Victims of sexual assault get a new voice through Special Victims' Counsel
By Tech. Sgt. Brian Meeker , Special Victims' Counsel
/ Published August 29, 2013
HURLBURT FIELD Fla. --
Article 32, Military Rule of Evidence 513, In camera review and Convening Authority are some terms in the military justice process which can seem pretty foreign to Airmen. Sadly, terms like sexual assault, intimidation, fear, embarrassment and isolation are far too familiar with many Airmen who have become victims of some form of sexual assault.
"We must do more to protect one another from this crime, by strengthening our support of victims and making a culture of trust and respect a reality for everyone in our Air Force," said General Mark A. Welsh, chief of staff of the Air Force.
A valuable new resource in this fight is an Air Force initiative called the Special Victims' Counsel.
Prior to January 2013, there were no Air Force judge advocates (military attorneys) devoted solely to the concerns of a victim. After Congress directed legal assistance be specially tailored to victims of sexual assault, the Air Force launched the SVC program which provides active duty judge advocates ,SVCs, for the victim of alleged sexual assault cases.
The SVCs primary mission is the representation of victims of sexual assault and the complete safeguarding and confidentiality of any discussions between them and the client. They also serve as advocates to commanders on behalf of victims, attend interviews with law enforcement or other attorneys and work to protect victims' privacy rights and overall dignity during the court-martial process.
A court-martial can be an intimidating process for anyone, especially an individual who has been the victim of a sexual assault. The victim can expect to be interviewed by several agencies, such as the Office of Special Investigations, the Area Defense Counsel, and the government's attorney. One of the SVC's primary responsibilities is to provide advice and assistance to help protect the victim's privacy as much as possible through the stages of military justice. The advice that an SVC provides may directly influence the victim's ability to feel confident help them prepare to begin a new stage of their recovery.
One of the initial decisions a victim makes is whether to file a restricted or an unrestricted report. A restricted report allows the victim to confidentially report allegations of sexual assault to the SARC, a VA, or medical personnel without the report triggering an investigation, but still being able to access available helping resources and services. An unrestricted report allows the victim to report allegations of sexual assault which will trigger notification to their chain of command and the OSI. While victims using either reporting option are eligible for SVC representation, the SARCs remain the initial point of contact for most victims and their most valuable link to crucial assistance.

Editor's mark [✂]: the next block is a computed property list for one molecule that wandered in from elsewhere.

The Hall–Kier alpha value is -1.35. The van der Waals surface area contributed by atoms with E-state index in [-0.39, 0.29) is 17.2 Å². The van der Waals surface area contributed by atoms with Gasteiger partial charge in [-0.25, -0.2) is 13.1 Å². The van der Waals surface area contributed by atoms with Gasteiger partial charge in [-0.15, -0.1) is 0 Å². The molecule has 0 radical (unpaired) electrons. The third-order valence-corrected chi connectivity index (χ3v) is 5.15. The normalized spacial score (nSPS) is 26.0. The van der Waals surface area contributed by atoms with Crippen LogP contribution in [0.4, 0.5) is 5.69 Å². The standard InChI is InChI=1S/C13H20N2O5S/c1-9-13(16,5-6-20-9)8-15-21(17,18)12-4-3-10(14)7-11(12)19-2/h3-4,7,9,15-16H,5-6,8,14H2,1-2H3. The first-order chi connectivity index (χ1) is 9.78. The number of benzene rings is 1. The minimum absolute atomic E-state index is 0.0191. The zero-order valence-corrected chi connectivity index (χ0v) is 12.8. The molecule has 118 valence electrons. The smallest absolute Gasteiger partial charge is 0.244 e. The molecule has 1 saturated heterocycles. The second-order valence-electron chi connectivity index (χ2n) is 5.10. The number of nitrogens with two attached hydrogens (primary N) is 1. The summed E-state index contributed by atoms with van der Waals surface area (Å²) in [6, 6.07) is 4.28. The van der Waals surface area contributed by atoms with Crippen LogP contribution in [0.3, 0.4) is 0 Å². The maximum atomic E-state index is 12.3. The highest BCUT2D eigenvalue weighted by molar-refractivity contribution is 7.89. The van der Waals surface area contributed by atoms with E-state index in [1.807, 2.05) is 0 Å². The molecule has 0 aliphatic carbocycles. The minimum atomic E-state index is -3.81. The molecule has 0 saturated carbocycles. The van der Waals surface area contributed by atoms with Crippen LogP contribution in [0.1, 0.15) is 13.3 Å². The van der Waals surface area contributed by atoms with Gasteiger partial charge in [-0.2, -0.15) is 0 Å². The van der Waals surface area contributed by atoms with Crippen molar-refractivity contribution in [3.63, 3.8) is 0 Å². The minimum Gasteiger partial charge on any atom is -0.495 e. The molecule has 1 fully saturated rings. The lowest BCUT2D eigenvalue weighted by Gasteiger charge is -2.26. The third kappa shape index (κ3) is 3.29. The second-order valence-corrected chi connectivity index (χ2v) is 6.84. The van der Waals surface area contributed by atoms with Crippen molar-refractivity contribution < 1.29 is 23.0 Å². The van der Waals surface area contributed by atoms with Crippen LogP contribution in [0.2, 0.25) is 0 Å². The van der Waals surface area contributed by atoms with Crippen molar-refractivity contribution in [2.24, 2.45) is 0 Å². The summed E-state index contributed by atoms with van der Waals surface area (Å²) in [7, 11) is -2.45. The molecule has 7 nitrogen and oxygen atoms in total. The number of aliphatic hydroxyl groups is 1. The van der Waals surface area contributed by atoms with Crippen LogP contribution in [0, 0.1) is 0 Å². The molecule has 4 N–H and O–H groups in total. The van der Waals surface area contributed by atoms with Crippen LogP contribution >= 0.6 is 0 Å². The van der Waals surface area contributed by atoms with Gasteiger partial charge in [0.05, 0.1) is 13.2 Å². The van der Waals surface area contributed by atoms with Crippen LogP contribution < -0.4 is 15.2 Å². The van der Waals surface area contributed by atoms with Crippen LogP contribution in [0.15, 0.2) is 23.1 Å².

"The sky really is the limit for the contacts we make on behalf of victims," said Janet Morrison, the Sexual Assault Response Coordinator for Hurlburt Field. "From making sure a victim has transportation to an appointment to contacting the Air Force Personnel Center, the SARCs and Victim Advocates ' mission is to do any and everything to help victims recover, including referring them to an SVC so they can be better prepared for the military justice process."
Capt. Luke Spencer, one of the Hurlburt Region's SVCs, points out being located with the Sexual Assault Response Coordinator maximizes the effectiveness of the assistance the Air Force can provide to victims of sexual assault.
"Working directly with the SARC is a great help; by combining our legal skills as experienced military justice practitioners with the expertise of SARCs and Victim Advocates, we are able to provide a holistic, team approach to supporting victims throughout these very difficult experiences," said Spencer "Not only will the SVC zealously defend the rights of the victim, they will provide them advice on what to expect throughout the military justice process."
The Hurlburt Field Regional SVC office provides assistance and support to victims at eleven Air Forces bases in the Southeastern region beside Hurlburt including Barksdale, Columbus, Dobbins, Duke Field, Eglin, Homestead, MacDill, Maxwell, Patrick, Robins and Tyndall. The Hurlburt Field Regional SVC team consists of Capt Luke Spencer and Capt Eric Selke, along with Capt Kristen Beck, who is assigned to Moody AFB, GA, a SVC satellite office. The Hurlburt Field Regional SVC Paralegal is TSgt Brian Meeker.
For more information about the SVC program please contact (850) 884-4509, DSN 579-4509, or email AFLOA.SVC.Hurlburt@Hurlburt.AF.MIL.